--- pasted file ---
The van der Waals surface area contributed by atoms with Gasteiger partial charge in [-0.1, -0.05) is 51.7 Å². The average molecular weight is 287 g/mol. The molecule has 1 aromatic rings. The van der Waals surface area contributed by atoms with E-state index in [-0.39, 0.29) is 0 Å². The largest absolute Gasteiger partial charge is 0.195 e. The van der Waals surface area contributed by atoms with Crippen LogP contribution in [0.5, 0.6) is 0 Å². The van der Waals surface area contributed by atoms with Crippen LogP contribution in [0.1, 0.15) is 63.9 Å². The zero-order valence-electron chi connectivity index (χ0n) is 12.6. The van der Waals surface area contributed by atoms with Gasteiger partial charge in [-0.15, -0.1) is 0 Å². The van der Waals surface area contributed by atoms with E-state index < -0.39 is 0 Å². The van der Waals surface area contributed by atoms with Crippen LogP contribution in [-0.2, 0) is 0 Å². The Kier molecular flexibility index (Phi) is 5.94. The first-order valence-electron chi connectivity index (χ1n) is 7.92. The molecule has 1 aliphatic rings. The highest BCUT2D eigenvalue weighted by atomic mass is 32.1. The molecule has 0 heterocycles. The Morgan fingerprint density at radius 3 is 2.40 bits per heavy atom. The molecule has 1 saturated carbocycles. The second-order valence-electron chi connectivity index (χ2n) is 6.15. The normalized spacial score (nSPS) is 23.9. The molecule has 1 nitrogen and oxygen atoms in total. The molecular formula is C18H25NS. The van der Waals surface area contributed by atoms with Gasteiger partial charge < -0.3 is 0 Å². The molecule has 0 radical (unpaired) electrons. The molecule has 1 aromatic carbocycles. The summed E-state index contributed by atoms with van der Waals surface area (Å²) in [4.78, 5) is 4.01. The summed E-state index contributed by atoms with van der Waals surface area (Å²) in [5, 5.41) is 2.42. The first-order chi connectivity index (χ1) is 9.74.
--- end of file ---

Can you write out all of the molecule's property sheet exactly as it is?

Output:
The van der Waals surface area contributed by atoms with Gasteiger partial charge in [-0.1, -0.05) is 51.7 Å². The average molecular weight is 287 g/mol. The molecule has 1 aromatic rings. The van der Waals surface area contributed by atoms with E-state index in [-0.39, 0.29) is 0 Å². The largest absolute Gasteiger partial charge is 0.195 e. The van der Waals surface area contributed by atoms with Crippen LogP contribution in [0.5, 0.6) is 0 Å². The van der Waals surface area contributed by atoms with Crippen LogP contribution in [0.1, 0.15) is 63.9 Å². The zero-order valence-electron chi connectivity index (χ0n) is 12.6. The van der Waals surface area contributed by atoms with Gasteiger partial charge in [-0.15, -0.1) is 0 Å². The van der Waals surface area contributed by atoms with E-state index < -0.39 is 0 Å². The van der Waals surface area contributed by atoms with Crippen LogP contribution in [-0.2, 0) is 0 Å². The Kier molecular flexibility index (Phi) is 5.94. The first-order valence-electron chi connectivity index (χ1n) is 7.92. The molecule has 1 aliphatic rings. The highest BCUT2D eigenvalue weighted by atomic mass is 32.1. The molecule has 0 heterocycles. The Morgan fingerprint density at radius 3 is 2.40 bits per heavy atom. The molecule has 1 saturated carbocycles. The second-order valence-electron chi connectivity index (χ2n) is 6.15. The normalized spacial score (nSPS) is 23.9. The molecule has 1 nitrogen and oxygen atoms in total. The molecular formula is C18H25NS. The van der Waals surface area contributed by atoms with Gasteiger partial charge < -0.3 is 0 Å². The molecule has 0 radical (unpaired) electrons. The molecule has 1 aromatic carbocycles. The summed E-state index contributed by atoms with van der Waals surface area (Å²) in [4.78, 5) is 4.01. The summed E-state index contributed by atoms with van der Waals surface area (Å²) in [5, 5.41) is 2.42. The first-order chi connectivity index (χ1) is 9.74.